Again, in your start up cash flow projection, you’ll need to predict what you expect to spend each month on expenses. In my article, Free Business Budget Templates, you’ll find tips on how to predict start up expenses.
Some expenses are easy to determine such as rent or mortgage, owner and employee salaries, and business liability insurance expenses. Other expenses such as office supplies, utilities, and professional fees you may have to research a little. For utilities, you can call the utility companies and ask for the average utility amounts spent for a certain period of time at your location. Other expenses you may have to guesstimate or seek the help of free government agencies such as SCORE who can help you accurately predict expenses for your start up cash flow projections.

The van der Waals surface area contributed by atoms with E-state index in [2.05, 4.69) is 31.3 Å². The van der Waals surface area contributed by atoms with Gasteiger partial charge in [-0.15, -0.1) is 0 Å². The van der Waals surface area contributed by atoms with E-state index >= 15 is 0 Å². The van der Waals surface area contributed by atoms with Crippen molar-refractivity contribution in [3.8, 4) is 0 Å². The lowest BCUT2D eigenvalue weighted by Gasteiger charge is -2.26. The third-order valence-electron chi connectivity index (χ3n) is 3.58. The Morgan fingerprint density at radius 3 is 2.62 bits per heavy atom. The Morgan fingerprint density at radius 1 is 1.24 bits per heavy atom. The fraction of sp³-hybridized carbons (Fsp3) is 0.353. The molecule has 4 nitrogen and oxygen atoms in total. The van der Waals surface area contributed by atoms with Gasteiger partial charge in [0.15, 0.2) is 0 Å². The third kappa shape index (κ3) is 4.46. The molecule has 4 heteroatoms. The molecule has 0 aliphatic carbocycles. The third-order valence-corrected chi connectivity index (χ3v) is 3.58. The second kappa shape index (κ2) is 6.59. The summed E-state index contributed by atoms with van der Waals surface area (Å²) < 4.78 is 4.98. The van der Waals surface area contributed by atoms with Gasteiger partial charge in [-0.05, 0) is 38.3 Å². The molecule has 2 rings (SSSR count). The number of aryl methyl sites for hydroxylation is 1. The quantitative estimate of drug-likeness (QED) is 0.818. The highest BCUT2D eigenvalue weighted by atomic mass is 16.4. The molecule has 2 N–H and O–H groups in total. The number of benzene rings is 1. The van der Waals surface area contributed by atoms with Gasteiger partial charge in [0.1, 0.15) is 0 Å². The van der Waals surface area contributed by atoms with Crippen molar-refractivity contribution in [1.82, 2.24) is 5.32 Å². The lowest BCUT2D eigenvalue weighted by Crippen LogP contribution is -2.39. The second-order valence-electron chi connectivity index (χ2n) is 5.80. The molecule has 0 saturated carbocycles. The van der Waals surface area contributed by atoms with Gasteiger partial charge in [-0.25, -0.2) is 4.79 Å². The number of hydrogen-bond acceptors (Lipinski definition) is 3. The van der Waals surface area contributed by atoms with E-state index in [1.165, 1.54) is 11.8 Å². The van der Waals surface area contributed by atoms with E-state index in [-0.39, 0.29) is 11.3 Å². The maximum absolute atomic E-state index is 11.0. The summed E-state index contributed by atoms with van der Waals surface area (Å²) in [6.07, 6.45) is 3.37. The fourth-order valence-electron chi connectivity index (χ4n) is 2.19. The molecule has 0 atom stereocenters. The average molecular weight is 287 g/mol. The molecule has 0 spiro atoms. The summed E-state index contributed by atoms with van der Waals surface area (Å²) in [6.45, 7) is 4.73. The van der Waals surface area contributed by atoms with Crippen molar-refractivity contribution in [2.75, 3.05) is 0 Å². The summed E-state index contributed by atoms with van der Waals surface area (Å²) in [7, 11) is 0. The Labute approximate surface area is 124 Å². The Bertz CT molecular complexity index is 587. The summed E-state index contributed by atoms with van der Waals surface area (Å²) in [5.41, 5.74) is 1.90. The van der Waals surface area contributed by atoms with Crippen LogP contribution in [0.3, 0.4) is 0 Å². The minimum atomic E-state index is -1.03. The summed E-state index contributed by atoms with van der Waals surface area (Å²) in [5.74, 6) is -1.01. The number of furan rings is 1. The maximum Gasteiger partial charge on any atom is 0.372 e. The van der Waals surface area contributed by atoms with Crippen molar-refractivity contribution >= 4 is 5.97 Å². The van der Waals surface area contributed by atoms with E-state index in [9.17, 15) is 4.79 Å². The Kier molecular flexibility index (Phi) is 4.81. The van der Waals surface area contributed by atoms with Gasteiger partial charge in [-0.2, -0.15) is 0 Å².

Finally, don’t be too worried if your first few months show a negative bank balance—that’s often expected and if you show an abnormally large bank balance, to the lender or investor, it means you either over-predicted sales revenues or under-predicted expenses.
By your third or fourth month, if you’ve judged your business accurately, you should begin to see a positive cash balance in your bank that will carry over to the next month.
Image Credit (Morgue File)